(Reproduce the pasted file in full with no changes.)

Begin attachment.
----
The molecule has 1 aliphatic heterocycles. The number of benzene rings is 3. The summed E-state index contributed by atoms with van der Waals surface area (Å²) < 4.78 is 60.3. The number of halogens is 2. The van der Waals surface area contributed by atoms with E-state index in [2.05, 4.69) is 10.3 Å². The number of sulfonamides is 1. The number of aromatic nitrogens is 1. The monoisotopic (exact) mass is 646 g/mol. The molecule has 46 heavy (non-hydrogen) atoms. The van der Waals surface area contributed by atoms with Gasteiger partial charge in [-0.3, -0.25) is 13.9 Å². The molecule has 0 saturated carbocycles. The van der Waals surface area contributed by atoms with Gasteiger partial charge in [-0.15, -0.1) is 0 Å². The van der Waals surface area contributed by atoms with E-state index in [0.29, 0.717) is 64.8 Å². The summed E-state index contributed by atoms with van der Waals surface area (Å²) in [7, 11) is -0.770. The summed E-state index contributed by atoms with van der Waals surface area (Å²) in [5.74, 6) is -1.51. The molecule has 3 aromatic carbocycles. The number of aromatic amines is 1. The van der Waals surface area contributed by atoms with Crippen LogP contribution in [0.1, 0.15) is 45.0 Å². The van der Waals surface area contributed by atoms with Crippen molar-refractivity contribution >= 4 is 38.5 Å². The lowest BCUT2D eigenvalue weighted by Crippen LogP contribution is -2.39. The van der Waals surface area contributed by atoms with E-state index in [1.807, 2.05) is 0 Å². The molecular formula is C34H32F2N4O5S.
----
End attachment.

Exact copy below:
The molecule has 1 aliphatic heterocycles. The number of benzene rings is 3. The summed E-state index contributed by atoms with van der Waals surface area (Å²) < 4.78 is 60.3. The number of halogens is 2. The van der Waals surface area contributed by atoms with E-state index in [2.05, 4.69) is 10.3 Å². The number of sulfonamides is 1. The number of aromatic nitrogens is 1. The monoisotopic (exact) mass is 646 g/mol. The molecule has 46 heavy (non-hydrogen) atoms. The van der Waals surface area contributed by atoms with Gasteiger partial charge in [-0.3, -0.25) is 13.9 Å². The molecule has 0 saturated carbocycles. The van der Waals surface area contributed by atoms with Gasteiger partial charge in [-0.15, -0.1) is 0 Å². The van der Waals surface area contributed by atoms with E-state index in [0.29, 0.717) is 64.8 Å². The summed E-state index contributed by atoms with van der Waals surface area (Å²) in [7, 11) is -0.770. The summed E-state index contributed by atoms with van der Waals surface area (Å²) in [5.74, 6) is -1.51. The molecule has 3 aromatic carbocycles. The number of aromatic amines is 1. The van der Waals surface area contributed by atoms with Crippen LogP contribution in [0.1, 0.15) is 45.0 Å². The van der Waals surface area contributed by atoms with Crippen molar-refractivity contribution >= 4 is 38.5 Å². The lowest BCUT2D eigenvalue weighted by Crippen LogP contribution is -2.39. The van der Waals surface area contributed by atoms with E-state index in [1.807, 2.05) is 0 Å². The molecular formula is C34H32F2N4O5S.